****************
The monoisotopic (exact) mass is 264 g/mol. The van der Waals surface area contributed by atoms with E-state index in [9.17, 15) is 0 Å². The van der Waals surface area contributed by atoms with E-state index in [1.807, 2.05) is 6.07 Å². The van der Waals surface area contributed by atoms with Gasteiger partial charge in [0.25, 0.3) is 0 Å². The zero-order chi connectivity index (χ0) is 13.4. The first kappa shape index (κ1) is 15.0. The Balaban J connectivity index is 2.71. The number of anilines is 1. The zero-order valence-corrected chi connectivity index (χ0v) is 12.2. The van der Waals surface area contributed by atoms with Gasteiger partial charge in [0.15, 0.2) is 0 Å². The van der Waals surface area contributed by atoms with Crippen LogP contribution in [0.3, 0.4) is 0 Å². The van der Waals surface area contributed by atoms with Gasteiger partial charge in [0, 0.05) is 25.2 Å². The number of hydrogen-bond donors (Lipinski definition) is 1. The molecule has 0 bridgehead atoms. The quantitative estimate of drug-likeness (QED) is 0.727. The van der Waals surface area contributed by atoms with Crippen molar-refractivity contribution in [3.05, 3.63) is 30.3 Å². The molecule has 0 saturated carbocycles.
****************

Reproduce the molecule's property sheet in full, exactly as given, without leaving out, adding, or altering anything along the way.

The monoisotopic (exact) mass is 264 g/mol. The van der Waals surface area contributed by atoms with E-state index in [9.17, 15) is 0 Å². The van der Waals surface area contributed by atoms with E-state index in [1.807, 2.05) is 6.07 Å². The van der Waals surface area contributed by atoms with Gasteiger partial charge in [0.25, 0.3) is 0 Å². The zero-order chi connectivity index (χ0) is 13.4. The first kappa shape index (κ1) is 15.0. The Balaban J connectivity index is 2.71. The number of anilines is 1. The zero-order valence-corrected chi connectivity index (χ0v) is 12.2. The van der Waals surface area contributed by atoms with Gasteiger partial charge in [0.15, 0.2) is 0 Å². The van der Waals surface area contributed by atoms with Crippen LogP contribution in [0.3, 0.4) is 0 Å². The van der Waals surface area contributed by atoms with Gasteiger partial charge in [0, 0.05) is 25.2 Å². The number of hydrogen-bond donors (Lipinski definition) is 1. The molecule has 0 bridgehead atoms. The quantitative estimate of drug-likeness (QED) is 0.727. The van der Waals surface area contributed by atoms with Crippen molar-refractivity contribution in [3.05, 3.63) is 30.3 Å². The molecule has 0 saturated carbocycles.